I think I would just ask your plumber. He'd be the better one to pull the plumbing permit anyway. More important, if he's been around a while he is very familiar with your local code department and what they require.
Many codes and inspections are still operated in a 'good ol' boy network" fashion. Most written code requirements will say that you need a permit and inspections for any of the work you are planning. While this may be true, many code departments don't care to get involved with minor changes like you have outlined. Sure, they'll sell you a permit and charge you for inspections if you want to, but they also may just let it slide. So ask your plumber, he should know the drill.
And while many small towns have a code office, the actual inspections are performed by third party inspection services who have a better working knowledge of each code.
"What would Curley do ?"
I did not know this. Something to put in the "learn something new every day" category. I deal with about six different code departments in my area. All are set up with their own inspectors. Not sure if there would be an advantage or disadvantage to either method.
Ever since the commonwealth adapted the ICC  they realized that all those local officials, while well meaning were nowhere near able to actually perform the inspections. I can not think of one town of the twenty or so local towns we work that does not have a third party inspection service. Which is good because many will use the same service and you can build a working rapport with that inspector. I also have a inspection service that I can call, but that is something frowned upon by the towns. But still legal as this company is certified by the local power utility.
"What would Curley do ?"
I would think it would be easy for the code department to claim a conflict if you had your own "regular" inspector on your projects. Especially true if you are paying him directly.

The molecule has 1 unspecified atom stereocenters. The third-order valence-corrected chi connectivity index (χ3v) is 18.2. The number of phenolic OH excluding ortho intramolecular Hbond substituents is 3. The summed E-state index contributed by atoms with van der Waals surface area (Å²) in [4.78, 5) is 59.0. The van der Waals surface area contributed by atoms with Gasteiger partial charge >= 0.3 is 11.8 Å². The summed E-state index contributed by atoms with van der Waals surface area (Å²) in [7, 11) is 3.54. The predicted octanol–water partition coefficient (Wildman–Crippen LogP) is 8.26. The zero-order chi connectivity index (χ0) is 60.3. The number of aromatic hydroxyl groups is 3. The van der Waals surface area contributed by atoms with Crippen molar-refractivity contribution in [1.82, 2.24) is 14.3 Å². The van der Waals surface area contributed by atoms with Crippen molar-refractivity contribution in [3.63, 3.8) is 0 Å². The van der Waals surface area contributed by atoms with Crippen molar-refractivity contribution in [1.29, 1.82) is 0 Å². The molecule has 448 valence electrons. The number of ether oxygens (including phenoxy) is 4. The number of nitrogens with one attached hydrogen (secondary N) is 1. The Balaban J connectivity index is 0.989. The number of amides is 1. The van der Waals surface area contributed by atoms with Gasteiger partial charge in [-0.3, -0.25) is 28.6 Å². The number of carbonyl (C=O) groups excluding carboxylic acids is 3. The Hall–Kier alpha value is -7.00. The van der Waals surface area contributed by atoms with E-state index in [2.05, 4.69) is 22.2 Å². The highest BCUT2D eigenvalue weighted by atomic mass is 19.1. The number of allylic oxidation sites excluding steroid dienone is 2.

Like I said, a totally new process to me.
Some are not happy about it for sure. But completely legal according to the ICC. A qualified inspector is the paramount term here.
But when you call the local city or township office for an inspection you may see the guy next Friday. Now we never expect a 24hour turn around, but with a private inspection service I have gotten walk though inspections on Saturday afternoons. As the inspector happened to be in the area doing another job.
And yes he does receive payment from us for his services, but I never can not remember a case of entitlement because of payment. Mainly because he receives a check pass or fail. And any changes the inspector asks a note and or a phone call and the changes are made. Without a follow up inspection, because if he can't trust me by now, what is the use of being in this business?
I think it boils down to everybody in local gov. has their own little kingdom to protect..And in Penna. you can cross a street and be in a different town. Really way to much duplication of services that will never change. School districts combined 40 years ago and people still talk about the good old days of Swamp High, long gone... This message has been edited. Last edited by: CommonwealthSparky,
"What would Curley do ?"